Not really an unfair question at all. To be honest, if the US wants to set a good example in its dealings (and threats) to Iran, North Korea and any other country that wants to be part of the “nuclear club”, then a pretty good first step would be to take the lead and show that the “do as I say, not as I do” doesn’t apply yet again.
In Iraq and Afghanistan, we have already proven that we can blow up enough shit to level entire cities with conventional weapons. It is also, in my estimation, extremely unlikely that a country would be willing to use a nuclear weapon in pretty much any situation. Why do I say that? Well, there is obviously the immediate repercussions of the death and destruction and ostracizing of the “offending” country by the international community.
I also don’t think that there is any “regime”, even Ahmadinejad (since the real power in Iran isn’t too keen on his rhetoric) or North Korea is crazy enough to preemptively use a nuclear weapon. Of course, that does exclude the current US administration, because I wouldn’t put anything past them. Besides, why else would Bush be modernize its nuclear arsenal instead of taking steps to destroy it? Sure, I can be wrong here, but if India and Pakistan didn’t use them on each other, then I would think that is a good indication of the ability to exercise the most basic judgment in the most heated of battles.
There has been much made of John Edwards’ recent comments in a “nuclear” Iran. And while everyone is rattling cages on Iran, and while obviously it is not a good thing to have a nuclear Iran, isn’t it also not a good thing for any country to have nuclear weapons? Aren’t conventional bombs good enough to level houses and neighborhoods? Can’t “bunker busters” get deep into the ground? Aren’t rocket-propelled grenades doing just a find and dandy job at shooting down helicopters?
The debate needs to shift back towards the “no nukes is good nukes” campaign of the last generation. Wouldn’t the most appropriate response to “would you tolerate a nuclear Iran?” (or North Korea, or any other country for that matter) be that it is unacceptable for any country to have a nuclear weapon? Shouldn’t we want, nay, DEMAND that our leaders and Presidential candidates stand up and address the matter in an overall comprehensive manner? Don’t we deserve to have our leaders make bold statements like:
Yes, it is unacceptable for Iran to have a nuclear weapon. Yes, I would not tolerate North Korea building nuclear weapons. But on that same note, every country should be held to those standards, regardless of whether the United States deems them to be “rogue” regimes or not.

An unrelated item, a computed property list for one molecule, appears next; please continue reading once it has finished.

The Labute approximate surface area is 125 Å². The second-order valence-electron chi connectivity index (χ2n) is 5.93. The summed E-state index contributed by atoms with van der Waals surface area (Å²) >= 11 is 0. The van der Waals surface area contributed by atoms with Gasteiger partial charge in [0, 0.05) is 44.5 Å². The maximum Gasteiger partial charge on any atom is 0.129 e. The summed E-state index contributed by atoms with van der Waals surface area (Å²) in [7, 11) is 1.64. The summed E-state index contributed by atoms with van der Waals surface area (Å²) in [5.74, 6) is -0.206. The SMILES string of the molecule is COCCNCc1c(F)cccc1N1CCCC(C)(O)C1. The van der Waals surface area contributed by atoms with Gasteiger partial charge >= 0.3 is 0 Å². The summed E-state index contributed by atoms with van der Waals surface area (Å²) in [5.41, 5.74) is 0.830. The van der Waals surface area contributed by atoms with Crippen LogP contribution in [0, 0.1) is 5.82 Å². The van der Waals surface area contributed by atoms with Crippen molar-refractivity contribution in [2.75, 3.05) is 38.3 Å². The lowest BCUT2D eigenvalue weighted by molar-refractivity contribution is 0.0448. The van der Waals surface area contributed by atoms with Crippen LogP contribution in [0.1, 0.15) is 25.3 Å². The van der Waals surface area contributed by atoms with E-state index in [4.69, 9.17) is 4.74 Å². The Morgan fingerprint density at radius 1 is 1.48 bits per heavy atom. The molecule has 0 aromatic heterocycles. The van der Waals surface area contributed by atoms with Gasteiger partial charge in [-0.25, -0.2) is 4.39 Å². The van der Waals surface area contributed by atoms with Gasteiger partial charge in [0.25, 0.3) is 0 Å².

And I believe that if the United States is to be a leader in the world, and if the United States is demanding that other countries end their nuclear programs, then we should take the lead on this initiative. By taking the lead, I mean that we should NOT look to “modernize” our nuclear arsenal – we should be actively reducing it.
Pretty simple. Pretty logical as well. And for all of those who just want to blow shit up, there are still plenty of ways that our military can do that. But why should these incidents even be occurring?
Nastya, from Belarus was only three years old when she was diagnosed with cancer of the uterus and lungs. According to local doctors the region has seen a huge increase in childhood cancer cases since the Chernobyl disaster.
Why does the US need close to 10,000 nuclear warheads? Do we really need to live under the threat of “mutually assured destruction”?
Our Presidential candidates should be speaking out in this area. The debate should shift to include talks about taking the lead to reduce OUR weapons cache. The debate should shift to include the absolute lunacy of any country, including ours of having and ever threatening the use of such weapons.
Senator Clinton should be saying this. Senator Obama should be saying this. Senator Christopher Dodd should be saying this. John Edwards should be saying this. As should Governor Richardson, Congressman Kucinich and former Governor Vilsack. Of course, if there are others that I have forgotten (noting that Clark and Gore haven’t announced yet) then they should be saying this too.
The links above will let you remind them of their responsibility to show just how the United States can set an example for the rest of the world. It really isn’t even a reach. It’s common sense. And it won’t put this country at a greater risk – it will make us safer.
We can’t afford NOT to take these steps.